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In Their Own Words

April 10, 1865

Journal Entry on Singing to Soldiers

From Cuthbert, Ga., where she was visiting, Eliza Frances Andrews wrote in her journal about the end of the Civil War:

“… The tableaux club met at Mrs. Joyner’s in the evening. Metta and I will not be in Cuthbert long enough to take part in the entertainment, but were admitted to the rehearsal. After the rehearsal some one suggested that we should go out serenading. There were several good voices in the party, and after calling at one or two private houses, somebody said it would be a good idea to go and cheer up the soldiers in the Hood Hospital, which was but a block or two away, with some war songs. The poor fellows were so delighted when they heard us that all who were able, dressed themselves and came out on the terraces, while others crowded to the windows and balconies. They sent a shower of roses down on us, and threw with them slips of paper with the names of the songs they wished to hear. We gave them first: ‘Cheer, boys, cheer, we march away to battle,” which pleased them so much that they called for it a second time. Then some one struck up ‘Vive L’Amour,’ and Mett gave an impromptu couplet: ‘Here’s to the boys in Confederate gray, Vive la compagnie, Who never their country nor sweethearts betray, Vive, etc.’ While the soldiers were clapping and shouting the chorus, two good lines popped into my head, and when the noise had subsided a little, I sang: ‘Here’s a toast to the boys who go limping on crutches, Vive la compagnie, They have saved our land from the enemies’ clutches, Vive, etc.’ I waved my hand at a group of brave fellows leaning on crutches, as I finished, and a regular rebel yell went up from the hospital grounds. Flowers were rained down from the windows, and I never was so delighted in my life - to think that my little knack of stringing rhymes together had served some good purpose for once. The soldiers clapped and shouted and rattled their crutches together, and one big fellow standing near me threw up his battered old war hat, and cried out: ‘Bully for you! give us some more!’ and then I added: ‘Here’s death to the men who wear Federal blue, They are cowardly, cruel, perfidious, untrue,’ etc. But after all, it looks as if the wretches are going to bring death, or slavery that is worse than death, to us. We may sing and try to put on a brave face, but alas! who can tell what the end of it all is to be?”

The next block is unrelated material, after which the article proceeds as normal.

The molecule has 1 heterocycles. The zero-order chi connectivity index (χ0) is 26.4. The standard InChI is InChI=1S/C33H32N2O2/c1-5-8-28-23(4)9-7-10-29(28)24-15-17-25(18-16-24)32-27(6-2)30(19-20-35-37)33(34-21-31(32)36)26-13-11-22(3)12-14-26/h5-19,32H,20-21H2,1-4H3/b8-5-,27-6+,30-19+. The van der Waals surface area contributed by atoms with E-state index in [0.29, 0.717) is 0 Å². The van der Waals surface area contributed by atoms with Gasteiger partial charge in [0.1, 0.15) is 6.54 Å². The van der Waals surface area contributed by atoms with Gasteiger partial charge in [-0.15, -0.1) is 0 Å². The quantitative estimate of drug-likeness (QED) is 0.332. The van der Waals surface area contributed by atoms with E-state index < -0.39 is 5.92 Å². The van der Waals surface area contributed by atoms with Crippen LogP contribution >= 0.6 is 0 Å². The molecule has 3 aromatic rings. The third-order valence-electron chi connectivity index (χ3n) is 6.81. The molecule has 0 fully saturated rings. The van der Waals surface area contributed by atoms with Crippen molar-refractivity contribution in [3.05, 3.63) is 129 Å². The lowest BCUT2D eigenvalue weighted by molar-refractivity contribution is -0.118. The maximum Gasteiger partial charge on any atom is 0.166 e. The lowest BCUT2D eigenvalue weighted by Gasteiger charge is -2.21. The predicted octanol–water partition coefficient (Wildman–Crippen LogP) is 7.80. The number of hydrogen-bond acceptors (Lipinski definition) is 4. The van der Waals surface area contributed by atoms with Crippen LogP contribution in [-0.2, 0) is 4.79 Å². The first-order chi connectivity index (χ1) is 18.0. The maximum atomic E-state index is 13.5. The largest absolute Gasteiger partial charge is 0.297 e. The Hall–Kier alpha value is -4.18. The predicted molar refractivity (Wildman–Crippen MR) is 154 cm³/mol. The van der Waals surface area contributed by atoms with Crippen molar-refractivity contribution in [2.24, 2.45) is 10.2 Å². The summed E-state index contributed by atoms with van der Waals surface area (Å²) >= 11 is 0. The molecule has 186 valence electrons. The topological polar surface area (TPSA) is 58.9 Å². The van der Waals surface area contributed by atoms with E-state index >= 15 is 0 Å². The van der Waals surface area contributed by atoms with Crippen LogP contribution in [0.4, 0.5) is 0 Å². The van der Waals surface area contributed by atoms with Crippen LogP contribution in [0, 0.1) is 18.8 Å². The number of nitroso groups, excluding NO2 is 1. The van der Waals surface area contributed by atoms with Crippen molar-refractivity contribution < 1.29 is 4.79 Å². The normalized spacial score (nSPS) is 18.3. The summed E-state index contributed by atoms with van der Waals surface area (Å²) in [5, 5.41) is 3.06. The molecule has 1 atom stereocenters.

Source: Eliza Frances Andrews, The War-Time Journal of a Georgia Girl: 1864-1865 (New York: D. Appleton and Co., 1908), pp. 139-141.